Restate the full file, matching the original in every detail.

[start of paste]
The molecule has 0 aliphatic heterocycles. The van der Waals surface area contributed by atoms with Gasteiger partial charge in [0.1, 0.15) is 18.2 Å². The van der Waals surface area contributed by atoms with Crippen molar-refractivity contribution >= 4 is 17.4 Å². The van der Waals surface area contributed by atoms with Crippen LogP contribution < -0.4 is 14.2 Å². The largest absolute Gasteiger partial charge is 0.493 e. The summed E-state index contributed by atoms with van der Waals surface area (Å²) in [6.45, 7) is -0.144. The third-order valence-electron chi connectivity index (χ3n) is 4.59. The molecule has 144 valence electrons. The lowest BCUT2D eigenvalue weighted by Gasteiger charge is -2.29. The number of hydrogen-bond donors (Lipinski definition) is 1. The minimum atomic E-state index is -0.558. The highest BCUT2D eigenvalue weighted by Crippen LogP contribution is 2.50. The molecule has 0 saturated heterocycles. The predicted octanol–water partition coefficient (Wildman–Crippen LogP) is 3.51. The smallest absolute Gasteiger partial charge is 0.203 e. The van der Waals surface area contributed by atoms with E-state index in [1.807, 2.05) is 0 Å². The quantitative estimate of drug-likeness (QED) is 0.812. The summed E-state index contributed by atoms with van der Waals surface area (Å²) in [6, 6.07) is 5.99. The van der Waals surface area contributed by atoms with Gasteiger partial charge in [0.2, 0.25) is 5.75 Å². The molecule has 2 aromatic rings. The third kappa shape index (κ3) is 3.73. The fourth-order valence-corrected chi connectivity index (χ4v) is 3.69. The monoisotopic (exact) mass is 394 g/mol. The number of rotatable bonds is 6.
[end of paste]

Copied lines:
The molecule has 0 aliphatic heterocycles. The van der Waals surface area contributed by atoms with Gasteiger partial charge in [0.1, 0.15) is 18.2 Å². The van der Waals surface area contributed by atoms with Crippen molar-refractivity contribution >= 4 is 17.4 Å². The van der Waals surface area contributed by atoms with Crippen LogP contribution < -0.4 is 14.2 Å². The largest absolute Gasteiger partial charge is 0.493 e. The summed E-state index contributed by atoms with van der Waals surface area (Å²) in [6.45, 7) is -0.144. The third-order valence-electron chi connectivity index (χ3n) is 4.59. The molecule has 144 valence electrons. The lowest BCUT2D eigenvalue weighted by Gasteiger charge is -2.29. The number of hydrogen-bond donors (Lipinski definition) is 1. The minimum atomic E-state index is -0.558. The highest BCUT2D eigenvalue weighted by Crippen LogP contribution is 2.50. The molecule has 0 saturated heterocycles. The predicted octanol–water partition coefficient (Wildman–Crippen LogP) is 3.51. The smallest absolute Gasteiger partial charge is 0.203 e. The van der Waals surface area contributed by atoms with E-state index in [1.807, 2.05) is 0 Å². The quantitative estimate of drug-likeness (QED) is 0.812. The summed E-state index contributed by atoms with van der Waals surface area (Å²) in [6, 6.07) is 5.99. The van der Waals surface area contributed by atoms with Gasteiger partial charge in [0.2, 0.25) is 5.75 Å². The molecule has 2 aromatic rings. The third kappa shape index (κ3) is 3.73. The fourth-order valence-corrected chi connectivity index (χ4v) is 3.69. The monoisotopic (exact) mass is 394 g/mol. The number of rotatable bonds is 6.